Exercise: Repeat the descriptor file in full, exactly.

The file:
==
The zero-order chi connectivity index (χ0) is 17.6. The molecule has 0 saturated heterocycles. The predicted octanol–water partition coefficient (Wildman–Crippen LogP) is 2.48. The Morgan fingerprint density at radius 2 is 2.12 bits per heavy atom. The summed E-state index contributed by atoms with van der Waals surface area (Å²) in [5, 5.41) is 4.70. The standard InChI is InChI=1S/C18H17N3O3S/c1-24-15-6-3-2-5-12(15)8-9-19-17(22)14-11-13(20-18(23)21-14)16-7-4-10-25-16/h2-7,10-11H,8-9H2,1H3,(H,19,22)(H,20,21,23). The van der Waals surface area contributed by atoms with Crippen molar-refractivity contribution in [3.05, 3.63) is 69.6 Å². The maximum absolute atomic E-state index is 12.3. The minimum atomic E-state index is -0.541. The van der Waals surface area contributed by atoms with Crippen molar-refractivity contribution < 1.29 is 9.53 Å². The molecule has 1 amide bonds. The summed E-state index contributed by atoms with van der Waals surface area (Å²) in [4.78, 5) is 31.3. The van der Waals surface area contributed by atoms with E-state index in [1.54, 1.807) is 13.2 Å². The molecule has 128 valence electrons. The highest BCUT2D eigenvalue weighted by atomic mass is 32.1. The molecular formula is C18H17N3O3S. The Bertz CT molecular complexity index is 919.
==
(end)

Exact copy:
The zero-order chi connectivity index (χ0) is 17.6. The molecule has 0 saturated heterocycles. The predicted octanol–water partition coefficient (Wildman–Crippen LogP) is 2.48. The Morgan fingerprint density at radius 2 is 2.12 bits per heavy atom. The summed E-state index contributed by atoms with van der Waals surface area (Å²) in [5, 5.41) is 4.70. The standard InChI is InChI=1S/C18H17N3O3S/c1-24-15-6-3-2-5-12(15)8-9-19-17(22)14-11-13(20-18(23)21-14)16-7-4-10-25-16/h2-7,10-11H,8-9H2,1H3,(H,19,22)(H,20,21,23). The van der Waals surface area contributed by atoms with Crippen molar-refractivity contribution in [3.05, 3.63) is 69.6 Å². The maximum absolute atomic E-state index is 12.3. The minimum atomic E-state index is -0.541. The van der Waals surface area contributed by atoms with Crippen molar-refractivity contribution < 1.29 is 9.53 Å². The molecule has 1 amide bonds. The summed E-state index contributed by atoms with van der Waals surface area (Å²) in [4.78, 5) is 31.3. The van der Waals surface area contributed by atoms with E-state index in [1.54, 1.807) is 13.2 Å². The molecule has 128 valence electrons. The highest BCUT2D eigenvalue weighted by atomic mass is 32.1. The molecular formula is C18H17N3O3S. The Bertz CT molecular complexity index is 919.